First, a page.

If you are keeping up to date with reading my blogs, you will have read about my trip with Ted to the emergency room about a week ago. Ted was experiencing some pretty extreme left arm pain, so we took that heart attack warning sign seriously and went to the ER to get checked out. He was fine. Throughout the wee hours of the morning as doctors and nurses checked on Ted and wrote their reports, the repeated question to Ted was, “Describe your pain.” Ted had a tough time with that question. They wanted to know if it was burning, or stabbing, or dull, or achy and on a scale of one to ten, what number was the pain at. Ted had to ‘hmm’ and ‘haw’ over that. “My arm hurts and my fingers are numb!” was all he really wanted to say. And he thought that ‘scale from one to ten” was silly because he knew how much it hurt – but how bad would it get? Could it get? Was the pain he was feeling a “nine” because it was almost as bad as it was going to get or was he only whining about a “four” so watch out for when it’s really going to hurt.
Today I was thinking about his pain report and realized that the reason Ted struggled with his answers was because Ted was unfamiliar with pain. Ted is healthy and has no painful health ailments to complain of. No achy arthritic joints, no sore back problems. He has never been through enough attacks of pain to be proficient at giving measurable descriptions of the pain he was having. That’s a good thing, of course. No one really wants to be familiar with pain, although I realize many are.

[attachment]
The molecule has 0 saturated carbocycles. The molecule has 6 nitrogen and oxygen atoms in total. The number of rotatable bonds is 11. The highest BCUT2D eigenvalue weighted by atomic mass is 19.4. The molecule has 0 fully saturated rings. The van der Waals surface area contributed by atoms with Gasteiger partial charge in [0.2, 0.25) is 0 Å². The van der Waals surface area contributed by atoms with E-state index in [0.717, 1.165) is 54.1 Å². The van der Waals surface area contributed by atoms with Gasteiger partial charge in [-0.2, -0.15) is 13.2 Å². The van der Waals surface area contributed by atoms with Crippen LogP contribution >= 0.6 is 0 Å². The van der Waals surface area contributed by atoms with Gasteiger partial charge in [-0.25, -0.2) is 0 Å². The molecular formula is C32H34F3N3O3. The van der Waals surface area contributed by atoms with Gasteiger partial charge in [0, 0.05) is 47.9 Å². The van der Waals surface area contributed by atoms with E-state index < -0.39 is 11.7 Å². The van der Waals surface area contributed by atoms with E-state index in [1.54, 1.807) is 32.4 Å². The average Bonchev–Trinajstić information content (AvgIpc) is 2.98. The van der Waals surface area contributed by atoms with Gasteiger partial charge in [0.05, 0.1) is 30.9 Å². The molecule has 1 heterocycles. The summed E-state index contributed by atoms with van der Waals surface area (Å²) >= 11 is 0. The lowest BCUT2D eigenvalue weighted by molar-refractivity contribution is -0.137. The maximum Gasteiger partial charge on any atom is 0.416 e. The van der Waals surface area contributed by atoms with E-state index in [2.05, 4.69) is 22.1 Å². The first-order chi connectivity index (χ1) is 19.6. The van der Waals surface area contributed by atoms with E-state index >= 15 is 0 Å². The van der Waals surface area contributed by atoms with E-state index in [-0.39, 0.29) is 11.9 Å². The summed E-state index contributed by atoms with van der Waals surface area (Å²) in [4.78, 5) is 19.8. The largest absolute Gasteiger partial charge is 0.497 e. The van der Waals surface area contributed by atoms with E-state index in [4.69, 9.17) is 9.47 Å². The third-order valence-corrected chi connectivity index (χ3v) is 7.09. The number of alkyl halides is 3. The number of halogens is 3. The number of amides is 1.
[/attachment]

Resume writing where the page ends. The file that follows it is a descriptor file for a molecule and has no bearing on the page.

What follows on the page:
They say that Eskimos have a whole ton of ways to describe snow. Well, of course they would! They get a lot more snow than most of us. They are familiar with snow. So, whereas we can speak about a wet snow or a powdery snow, the Eskimo people,, or Inuit, deal with all sorts of snowy conditions. The frequency of snow in their lives naturally gives them more familiarity of the different ways snow can come down and cover so that they are able to describe it more intimately.
Obviously, my point is that the more you get to know a thing, or a person, the better you will be at describing them.
Here’s another example. You walk into a room and you are asked to describe what color the wall has been painted. “White.” you may say. But the trained eye of an artist or decorator may see opal, linen, eggshell, pearl, or countless shades of white. The experienced eye will notice the differences and be able to describe the subtle variations. They are familiar with color tints and hues.
So if familiarity increases with how well you can describe something or some one …
Then tell me about Jesus Christ. If you just say “He’s God. He’s the guy I talk to on Sundays,” then I don’t think you know Him very well. Through the centuries, people have called God by many names as they got to know Him and experience Him. Have you gotten to know Him? Are you familiar with him? Some call Him Lord, love, life, friend, or King of Kings. He is Jehovah and the alpha and omega. He is rest to the weary and peace to the worried. He is hope to the hopeless, and strength to the weak.
Are you familiar with Jesus?
Matthew 16:15 “But what about you?” he asked. “Who do you say I am?”